In 55 BC it was decided that Pompey and Crassus ought to be elected as consuls, Crassus would replace Gabinius as governor of Syria, Pompey would reside in Rome despite becoming governor of Hispania and that Caesar would remain in Gaul as he had done since 58 BC. Gabinius was bitter over his removal in Syria and even more so when Cato began to cry out over charges of defying the gods or corruption. The Conservative faction enlisted the help of Cato to prosecute Aulus Gabinius and after making Gabinius’ defense difficult by Cicero’s rants Pompey opted to intervene on Gabinius’ side. Caesar as well had been angered by Cicero’s prosecution and by the possibility of not just Gabinius falling into the pit that he wrote to Cicero demanding that he become the defense attorney. Eager to please Caesar, Cicero acceded to those demands and Aulus Gabinius was declared innocent. As for Antony, Caesar bypassed any possibility for his prosecution by ordering him to report to Caesar’s camp in Gaul as a military officer immediately, without having to enter Rome Antony was spared. The prospect of serving under Caesar in the newly formed province of Gaul gave Antony’s departure some high hopes at the start of 54 BC.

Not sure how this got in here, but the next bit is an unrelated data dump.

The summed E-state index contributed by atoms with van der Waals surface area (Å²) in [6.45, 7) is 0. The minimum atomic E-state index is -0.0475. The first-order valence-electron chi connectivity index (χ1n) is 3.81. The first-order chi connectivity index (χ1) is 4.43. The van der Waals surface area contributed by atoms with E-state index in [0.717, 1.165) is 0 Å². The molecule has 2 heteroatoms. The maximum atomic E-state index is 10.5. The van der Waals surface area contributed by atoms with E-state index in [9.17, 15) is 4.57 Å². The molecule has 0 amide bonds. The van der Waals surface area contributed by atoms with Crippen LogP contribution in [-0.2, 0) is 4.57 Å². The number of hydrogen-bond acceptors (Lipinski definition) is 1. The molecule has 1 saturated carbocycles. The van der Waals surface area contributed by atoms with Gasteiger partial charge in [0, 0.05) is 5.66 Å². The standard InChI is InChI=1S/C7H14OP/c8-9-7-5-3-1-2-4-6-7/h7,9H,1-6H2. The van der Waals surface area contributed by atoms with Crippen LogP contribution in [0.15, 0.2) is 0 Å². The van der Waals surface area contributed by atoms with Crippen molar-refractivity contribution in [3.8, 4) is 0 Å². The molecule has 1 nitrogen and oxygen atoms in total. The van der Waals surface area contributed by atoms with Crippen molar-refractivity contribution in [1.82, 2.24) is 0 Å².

Family Ties: Caesar in Gaul